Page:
Jim slipped into the banquet hall just as the lights were dimming for the pre-dinner slide show. The college’s most illustrious alumnus had been asked to speak as a kickoff for homecoming weekend, and she was just taking the stage. Stupid flat tire, he thought.
Jim spotted a cluster of friends from his days in the dormitory, seated across the hall. Reluctant to disturb the speaker’s presentation, he pulled out an empty chair at a rear table. Glancing at the people seated there, he spotted not one familiar face and decided that as soon as the meal started, he'd excuse himself and go sit with the old gang.
In the dimly-lit room, Jim was finally able to relax. The flat tire which had caused his tardiness had also rattled his usual calm demeanor. He offered up a quick prayer: thanks for getting me here safely, Lord. Uninterested in the slide show, he began to study more closely the others at his table, hoping to recognize at least one friendly face.
His eyes were drawn repeatedly to a young woman sitting across from him. She was facing the screen, her face in partial profile. He found her stunningly beautiful. Her hair was golden, her face—flawless, her eyes—serene.
Instantly, Jim was reminded of Tara, the girl who had almost become his fiancée. She too was lovely, but flawed by superficiality of spirit. Jim’s mission was to do big things for the Lord, and Tara’s life after college had taken her farther and farther away from Him. Finally Jim had realized that he needed to let her go. It had been an ugly scene, and Jim was not in a hurry to repeat it. He had a quick word with his Heavenly Father--I don’t want another girl like Tara, Lord. But I’d sure like to talk to that girl.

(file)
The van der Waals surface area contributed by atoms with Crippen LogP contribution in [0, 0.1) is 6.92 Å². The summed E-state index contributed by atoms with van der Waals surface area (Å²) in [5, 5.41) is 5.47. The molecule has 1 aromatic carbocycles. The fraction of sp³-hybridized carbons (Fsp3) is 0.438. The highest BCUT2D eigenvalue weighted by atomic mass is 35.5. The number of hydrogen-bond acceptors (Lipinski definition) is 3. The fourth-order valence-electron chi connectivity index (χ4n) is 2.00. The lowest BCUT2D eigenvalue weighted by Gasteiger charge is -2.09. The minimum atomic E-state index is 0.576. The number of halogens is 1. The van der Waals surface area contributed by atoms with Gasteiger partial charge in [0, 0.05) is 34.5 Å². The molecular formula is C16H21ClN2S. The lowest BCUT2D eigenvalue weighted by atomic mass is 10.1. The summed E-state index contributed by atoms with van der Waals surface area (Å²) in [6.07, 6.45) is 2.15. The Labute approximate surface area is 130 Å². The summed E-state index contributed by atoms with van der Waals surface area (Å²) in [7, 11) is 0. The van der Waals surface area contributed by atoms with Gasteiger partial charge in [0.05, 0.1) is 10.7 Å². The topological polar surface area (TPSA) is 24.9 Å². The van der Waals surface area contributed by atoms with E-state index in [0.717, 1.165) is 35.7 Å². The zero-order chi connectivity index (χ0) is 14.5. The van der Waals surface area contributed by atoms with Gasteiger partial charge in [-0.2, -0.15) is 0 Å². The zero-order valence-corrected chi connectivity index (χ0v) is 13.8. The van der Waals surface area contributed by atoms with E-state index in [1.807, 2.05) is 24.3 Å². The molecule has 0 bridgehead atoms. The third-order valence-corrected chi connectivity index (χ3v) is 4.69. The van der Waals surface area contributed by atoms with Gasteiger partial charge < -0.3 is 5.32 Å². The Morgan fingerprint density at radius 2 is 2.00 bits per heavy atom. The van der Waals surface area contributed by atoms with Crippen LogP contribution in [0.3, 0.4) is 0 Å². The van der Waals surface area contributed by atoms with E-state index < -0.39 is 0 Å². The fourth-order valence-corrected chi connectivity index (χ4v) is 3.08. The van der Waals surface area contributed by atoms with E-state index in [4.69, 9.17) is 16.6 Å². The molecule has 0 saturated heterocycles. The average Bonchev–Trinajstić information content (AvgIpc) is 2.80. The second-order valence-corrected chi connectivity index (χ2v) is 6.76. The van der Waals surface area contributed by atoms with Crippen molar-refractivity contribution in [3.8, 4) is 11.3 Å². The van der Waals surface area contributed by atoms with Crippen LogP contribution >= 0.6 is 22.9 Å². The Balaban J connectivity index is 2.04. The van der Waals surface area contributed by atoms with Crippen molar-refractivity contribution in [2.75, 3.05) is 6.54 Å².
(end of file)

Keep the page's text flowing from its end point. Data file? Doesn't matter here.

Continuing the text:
When the lights came up, Jim introduced himself to the people at his table. Most of them, he discovered, had been freshmen the year that he graduated. He was about to excuse himself to find his own friends when the beautiful girl flashed a smile at him that made his heart thump. Maybe, he thought, I’ll just eat here…
Over rubber chicken and artificial mashed potatoes, Jim learned that her name was Carrie. She was luminous, speaking with great joy about her work with the music ministry of the church. She spoke of directing a children’s musical, and of volunteering in the local homeless shelter. Carrie’s blue eyes sparkled, and Jim found himself utterly entranced: here was a woman with true inner beauty. Once again, Jim sent up a quick prayer: Oh, Father, could it be? Have You brought me to this place to meet this beautiful woman?
Too quickly the program drew to a close, and Jim found himself eager to continue his conversation with Carrie. “Would you like to go out for cappuccino? I know a great little coffee shop not far from here.”
Carrie blushed, and her eyes took on an expression that Jim could not read. “I don’t think so…but thanks anyway. I’ve really enjoyed talking with you.”
“Then come with me—please? If I start to bore you, just tell me, and I’ll bring you right back to your car.” Jim looked to Carrie’s friends for support. They were watching him intently. Finally, one of them said, “Go for it, Carrie. I don’t think he bites.”
“Well…I do love cappuccino. Okay, I’ll go with you.” Still seated, Carrie leaned over and fiddled with something on the floor. Jim watched with surprise as she stood two footed canes upright, then used them to push herself to a standing position. She made her way slowly to the coat rack, leaning heavily on each cane. Jim noticed braces on each leg.
Carrie finally made her way back to Jim, whose face now had an unreadable expression of its own. “You know what? I’ve just remembered…something. I—I can’t go out for coffee after all. I have to go…I’m so sorry, Carrie.”
Jim turned and fled the banquet hall.
Jan is a Christian who has traveled through sorrow and depression, and has found victory and grace. She dedicates all writings to her Heavenly Father. Check out Jan's website at www.1hundred-words.com
Copywrite Jan Ackerson--2006